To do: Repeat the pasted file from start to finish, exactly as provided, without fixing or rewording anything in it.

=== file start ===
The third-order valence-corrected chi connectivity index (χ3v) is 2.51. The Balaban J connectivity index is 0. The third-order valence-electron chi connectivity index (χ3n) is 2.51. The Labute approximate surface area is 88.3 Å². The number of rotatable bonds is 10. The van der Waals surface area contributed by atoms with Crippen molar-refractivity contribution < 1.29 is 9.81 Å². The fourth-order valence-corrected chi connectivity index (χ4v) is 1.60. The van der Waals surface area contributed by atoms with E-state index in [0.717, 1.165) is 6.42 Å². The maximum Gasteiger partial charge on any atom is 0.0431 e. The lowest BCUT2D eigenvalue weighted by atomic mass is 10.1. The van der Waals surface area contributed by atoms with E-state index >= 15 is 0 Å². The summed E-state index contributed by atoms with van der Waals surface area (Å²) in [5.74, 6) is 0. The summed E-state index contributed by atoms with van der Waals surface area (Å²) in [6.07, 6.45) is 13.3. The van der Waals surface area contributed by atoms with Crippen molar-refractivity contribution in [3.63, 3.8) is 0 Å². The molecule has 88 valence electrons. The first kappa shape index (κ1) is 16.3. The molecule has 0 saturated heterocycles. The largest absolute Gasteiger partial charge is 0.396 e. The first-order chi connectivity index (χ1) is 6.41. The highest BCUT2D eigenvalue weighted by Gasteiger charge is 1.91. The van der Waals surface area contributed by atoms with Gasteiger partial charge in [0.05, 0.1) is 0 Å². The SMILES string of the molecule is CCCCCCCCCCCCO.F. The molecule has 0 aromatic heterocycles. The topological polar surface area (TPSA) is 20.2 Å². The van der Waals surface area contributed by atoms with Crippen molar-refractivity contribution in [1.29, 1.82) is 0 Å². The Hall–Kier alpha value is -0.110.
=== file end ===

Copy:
The third-order valence-corrected chi connectivity index (χ3v) is 2.51. The Balaban J connectivity index is 0. The third-order valence-electron chi connectivity index (χ3n) is 2.51. The Labute approximate surface area is 88.3 Å². The number of rotatable bonds is 10. The van der Waals surface area contributed by atoms with Crippen molar-refractivity contribution < 1.29 is 9.81 Å². The fourth-order valence-corrected chi connectivity index (χ4v) is 1.60. The van der Waals surface area contributed by atoms with E-state index in [0.717, 1.165) is 6.42 Å². The maximum Gasteiger partial charge on any atom is 0.0431 e. The lowest BCUT2D eigenvalue weighted by atomic mass is 10.1. The van der Waals surface area contributed by atoms with E-state index >= 15 is 0 Å². The summed E-state index contributed by atoms with van der Waals surface area (Å²) in [5.74, 6) is 0. The summed E-state index contributed by atoms with van der Waals surface area (Å²) in [6.07, 6.45) is 13.3. The van der Waals surface area contributed by atoms with Crippen molar-refractivity contribution in [3.63, 3.8) is 0 Å². The molecule has 88 valence electrons. The first kappa shape index (κ1) is 16.3. The molecule has 0 saturated heterocycles. The largest absolute Gasteiger partial charge is 0.396 e. The first-order chi connectivity index (χ1) is 6.41. The highest BCUT2D eigenvalue weighted by Gasteiger charge is 1.91. The van der Waals surface area contributed by atoms with Gasteiger partial charge in [0.05, 0.1) is 0 Å². The SMILES string of the molecule is CCCCCCCCCCCCO.F. The molecule has 0 aromatic heterocycles. The topological polar surface area (TPSA) is 20.2 Å². The van der Waals surface area contributed by atoms with Crippen molar-refractivity contribution in [1.29, 1.82) is 0 Å². The Hall–Kier alpha value is -0.110.